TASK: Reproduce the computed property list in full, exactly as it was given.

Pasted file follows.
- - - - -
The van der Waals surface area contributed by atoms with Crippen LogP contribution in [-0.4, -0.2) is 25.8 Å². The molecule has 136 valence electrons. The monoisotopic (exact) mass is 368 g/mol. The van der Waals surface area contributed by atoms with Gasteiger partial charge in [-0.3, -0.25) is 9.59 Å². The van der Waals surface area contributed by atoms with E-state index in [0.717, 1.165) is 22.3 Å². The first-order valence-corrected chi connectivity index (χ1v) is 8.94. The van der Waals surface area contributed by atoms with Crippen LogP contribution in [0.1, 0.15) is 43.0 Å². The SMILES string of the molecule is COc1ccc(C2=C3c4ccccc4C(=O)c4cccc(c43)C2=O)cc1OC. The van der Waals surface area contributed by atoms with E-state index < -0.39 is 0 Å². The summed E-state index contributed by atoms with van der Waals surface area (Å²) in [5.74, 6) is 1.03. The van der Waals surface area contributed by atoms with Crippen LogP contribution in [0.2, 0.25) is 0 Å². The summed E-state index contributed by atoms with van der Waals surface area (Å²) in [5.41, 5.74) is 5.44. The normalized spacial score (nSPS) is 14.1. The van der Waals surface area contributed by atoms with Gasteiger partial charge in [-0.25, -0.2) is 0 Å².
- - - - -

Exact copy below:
The van der Waals surface area contributed by atoms with Crippen LogP contribution in [-0.4, -0.2) is 25.8 Å². The molecule has 136 valence electrons. The monoisotopic (exact) mass is 368 g/mol. The van der Waals surface area contributed by atoms with Gasteiger partial charge in [-0.3, -0.25) is 9.59 Å². The van der Waals surface area contributed by atoms with E-state index in [0.717, 1.165) is 22.3 Å². The first-order valence-corrected chi connectivity index (χ1v) is 8.94. The van der Waals surface area contributed by atoms with Crippen LogP contribution in [0.1, 0.15) is 43.0 Å². The SMILES string of the molecule is COc1ccc(C2=C3c4ccccc4C(=O)c4cccc(c43)C2=O)cc1OC. The van der Waals surface area contributed by atoms with E-state index < -0.39 is 0 Å². The summed E-state index contributed by atoms with van der Waals surface area (Å²) in [5.74, 6) is 1.03. The van der Waals surface area contributed by atoms with Crippen LogP contribution in [0.2, 0.25) is 0 Å². The summed E-state index contributed by atoms with van der Waals surface area (Å²) in [5.41, 5.74) is 5.44. The normalized spacial score (nSPS) is 14.1. The van der Waals surface area contributed by atoms with Gasteiger partial charge in [-0.25, -0.2) is 0 Å².